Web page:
Cut a felt circle.....can we just take a moment to chuckle over my pinking!
The only pinking shears I could find were my mother's left handed pair or a massive clunky pair of vintage Weiss'.
Kinda wishing now that I had just cut plain circles.
Oh well it all adds character I guess.
Use your traced pattern to cut your purse lining.
Copy the markings from your pattern across onto the lining to show both the orientation and positioning of the hinge centre.
Follow these hinge markings to attach your felt circle to the right side of the lining.
I used the sewing machine for this step.
Place your block & case lining right sides together - (the felt circle will be snug in the middle at this point).
Sew with a quarter inch seam allowance using a shorter stitch length on your machine.
Make sure at this point that you have left an opening which will allow you to turn your work right sides out.
I found 1.5 inches to be a good sized opening.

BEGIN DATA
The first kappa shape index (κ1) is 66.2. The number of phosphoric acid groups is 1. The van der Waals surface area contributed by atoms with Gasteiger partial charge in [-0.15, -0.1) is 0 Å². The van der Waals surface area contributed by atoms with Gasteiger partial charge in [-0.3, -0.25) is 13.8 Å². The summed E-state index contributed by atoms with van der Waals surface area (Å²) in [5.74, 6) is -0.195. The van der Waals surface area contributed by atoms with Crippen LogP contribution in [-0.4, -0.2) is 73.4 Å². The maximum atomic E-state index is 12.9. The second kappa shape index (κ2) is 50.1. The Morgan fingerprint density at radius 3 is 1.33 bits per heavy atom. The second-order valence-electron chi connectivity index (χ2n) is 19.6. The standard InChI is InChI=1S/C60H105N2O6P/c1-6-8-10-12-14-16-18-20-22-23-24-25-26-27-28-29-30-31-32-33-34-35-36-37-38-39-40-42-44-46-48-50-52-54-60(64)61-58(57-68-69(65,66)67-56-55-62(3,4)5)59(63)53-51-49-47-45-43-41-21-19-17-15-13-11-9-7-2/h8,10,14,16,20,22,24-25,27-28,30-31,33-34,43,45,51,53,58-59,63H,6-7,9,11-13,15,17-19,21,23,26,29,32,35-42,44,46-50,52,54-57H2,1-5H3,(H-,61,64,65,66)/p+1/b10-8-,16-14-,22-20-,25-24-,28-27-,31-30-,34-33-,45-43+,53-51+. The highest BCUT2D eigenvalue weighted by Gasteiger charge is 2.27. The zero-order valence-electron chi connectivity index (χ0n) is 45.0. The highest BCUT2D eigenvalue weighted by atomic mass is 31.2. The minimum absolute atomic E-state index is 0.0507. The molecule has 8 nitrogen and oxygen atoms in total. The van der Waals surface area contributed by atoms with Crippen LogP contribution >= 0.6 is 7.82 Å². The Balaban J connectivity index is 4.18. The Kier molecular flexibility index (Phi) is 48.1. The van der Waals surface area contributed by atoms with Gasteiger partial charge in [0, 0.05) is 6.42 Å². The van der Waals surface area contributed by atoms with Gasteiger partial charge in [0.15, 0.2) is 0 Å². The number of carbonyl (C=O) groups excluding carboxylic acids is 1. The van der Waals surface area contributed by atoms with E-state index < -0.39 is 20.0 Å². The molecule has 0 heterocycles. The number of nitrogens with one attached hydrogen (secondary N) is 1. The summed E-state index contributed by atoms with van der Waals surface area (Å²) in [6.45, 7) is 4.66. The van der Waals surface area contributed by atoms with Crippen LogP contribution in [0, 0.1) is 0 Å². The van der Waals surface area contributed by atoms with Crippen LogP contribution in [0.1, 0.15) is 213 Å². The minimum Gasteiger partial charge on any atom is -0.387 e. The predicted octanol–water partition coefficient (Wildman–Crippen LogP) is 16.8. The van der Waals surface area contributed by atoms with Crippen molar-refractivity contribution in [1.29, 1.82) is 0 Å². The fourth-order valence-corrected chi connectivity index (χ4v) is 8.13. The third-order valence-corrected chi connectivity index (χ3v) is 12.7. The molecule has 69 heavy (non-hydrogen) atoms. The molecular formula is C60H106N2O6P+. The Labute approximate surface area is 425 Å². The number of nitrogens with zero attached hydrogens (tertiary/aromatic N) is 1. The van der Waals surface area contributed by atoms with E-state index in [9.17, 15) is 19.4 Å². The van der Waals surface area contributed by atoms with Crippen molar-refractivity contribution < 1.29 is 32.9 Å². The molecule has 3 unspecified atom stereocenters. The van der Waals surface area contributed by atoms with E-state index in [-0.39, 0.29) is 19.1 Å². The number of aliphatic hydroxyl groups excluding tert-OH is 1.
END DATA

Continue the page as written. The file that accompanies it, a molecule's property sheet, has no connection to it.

Note: this opening should not be located near either of the two hinges so as to hide your whip stitches.
Turn your block right sides out and carefully ease out any 'corners' with a stiletto.
Whip stitch the opening closed and press.
Now would be the perfect time to add your quilting stitches.
I chose to quilt the star points and outer diamonds.
It's easy to flip your felt circle out of the way as you hand quilt......just take care of course if machine quilting.
Because this is such a teeny tiny purse I decided not to use any batting......that choice is your's of course.
This is where it gets exciting - it's now time to sew your prepared block into the purse frame!
To line it all up correctly, it's crucial to close your frame and ensure that your block meets down at the bottom of the hinge on both sides.
In these photos I used pins at the four hinge corners as well as in the centre of the frame: however after sewing this purse I found tacking to be more secure.
So again, tack your block in all four places at the hinge joint with the frame closed to ensure it will meet at the bottom of the frame.